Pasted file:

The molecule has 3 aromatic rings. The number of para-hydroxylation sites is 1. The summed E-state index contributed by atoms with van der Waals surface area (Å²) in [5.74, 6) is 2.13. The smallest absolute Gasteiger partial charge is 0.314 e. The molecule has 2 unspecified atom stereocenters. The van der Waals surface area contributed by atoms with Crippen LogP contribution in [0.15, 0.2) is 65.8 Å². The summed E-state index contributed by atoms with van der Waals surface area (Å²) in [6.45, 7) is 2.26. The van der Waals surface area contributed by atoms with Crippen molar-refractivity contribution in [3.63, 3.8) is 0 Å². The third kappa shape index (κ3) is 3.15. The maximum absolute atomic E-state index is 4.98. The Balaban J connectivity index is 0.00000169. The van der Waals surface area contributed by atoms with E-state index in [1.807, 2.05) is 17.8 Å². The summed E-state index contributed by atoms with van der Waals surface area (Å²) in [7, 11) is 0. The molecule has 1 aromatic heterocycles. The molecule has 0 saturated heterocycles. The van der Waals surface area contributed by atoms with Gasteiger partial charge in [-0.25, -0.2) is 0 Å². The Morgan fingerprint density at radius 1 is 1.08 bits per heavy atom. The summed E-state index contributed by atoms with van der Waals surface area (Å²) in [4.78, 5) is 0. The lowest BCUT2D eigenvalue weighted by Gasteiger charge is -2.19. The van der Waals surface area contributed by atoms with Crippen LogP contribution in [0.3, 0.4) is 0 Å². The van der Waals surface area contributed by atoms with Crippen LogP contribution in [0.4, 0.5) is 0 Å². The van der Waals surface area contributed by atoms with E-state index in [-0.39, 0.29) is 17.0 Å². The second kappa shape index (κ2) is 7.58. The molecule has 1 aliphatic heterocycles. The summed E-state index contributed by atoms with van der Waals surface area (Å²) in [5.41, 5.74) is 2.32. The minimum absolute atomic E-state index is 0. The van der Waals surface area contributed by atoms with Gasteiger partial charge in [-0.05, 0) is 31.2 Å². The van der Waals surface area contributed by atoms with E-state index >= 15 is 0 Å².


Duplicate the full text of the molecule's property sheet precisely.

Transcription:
The molecule has 3 aromatic rings. The number of para-hydroxylation sites is 1. The summed E-state index contributed by atoms with van der Waals surface area (Å²) in [5.74, 6) is 2.13. The smallest absolute Gasteiger partial charge is 0.314 e. The molecule has 2 unspecified atom stereocenters. The van der Waals surface area contributed by atoms with Crippen LogP contribution in [0.15, 0.2) is 65.8 Å². The summed E-state index contributed by atoms with van der Waals surface area (Å²) in [6.45, 7) is 2.26. The van der Waals surface area contributed by atoms with Crippen molar-refractivity contribution in [3.63, 3.8) is 0 Å². The third kappa shape index (κ3) is 3.15. The maximum absolute atomic E-state index is 4.98. The Balaban J connectivity index is 0.00000169. The van der Waals surface area contributed by atoms with E-state index in [1.807, 2.05) is 17.8 Å². The summed E-state index contributed by atoms with van der Waals surface area (Å²) in [7, 11) is 0. The molecule has 1 aromatic heterocycles. The molecule has 0 saturated heterocycles. The van der Waals surface area contributed by atoms with Gasteiger partial charge in [-0.25, -0.2) is 0 Å². The Morgan fingerprint density at radius 1 is 1.08 bits per heavy atom. The summed E-state index contributed by atoms with van der Waals surface area (Å²) in [4.78, 5) is 0. The lowest BCUT2D eigenvalue weighted by Gasteiger charge is -2.19. The van der Waals surface area contributed by atoms with Crippen LogP contribution in [0.3, 0.4) is 0 Å². The van der Waals surface area contributed by atoms with Crippen LogP contribution in [0.4, 0.5) is 0 Å². The van der Waals surface area contributed by atoms with E-state index in [-0.39, 0.29) is 17.0 Å². The second kappa shape index (κ2) is 7.58. The molecule has 1 aliphatic heterocycles. The summed E-state index contributed by atoms with van der Waals surface area (Å²) in [5.41, 5.74) is 2.32. The minimum absolute atomic E-state index is 0. The van der Waals surface area contributed by atoms with Gasteiger partial charge in [-0.05, 0) is 31.2 Å². The van der Waals surface area contributed by atoms with E-state index >= 15 is 0 Å².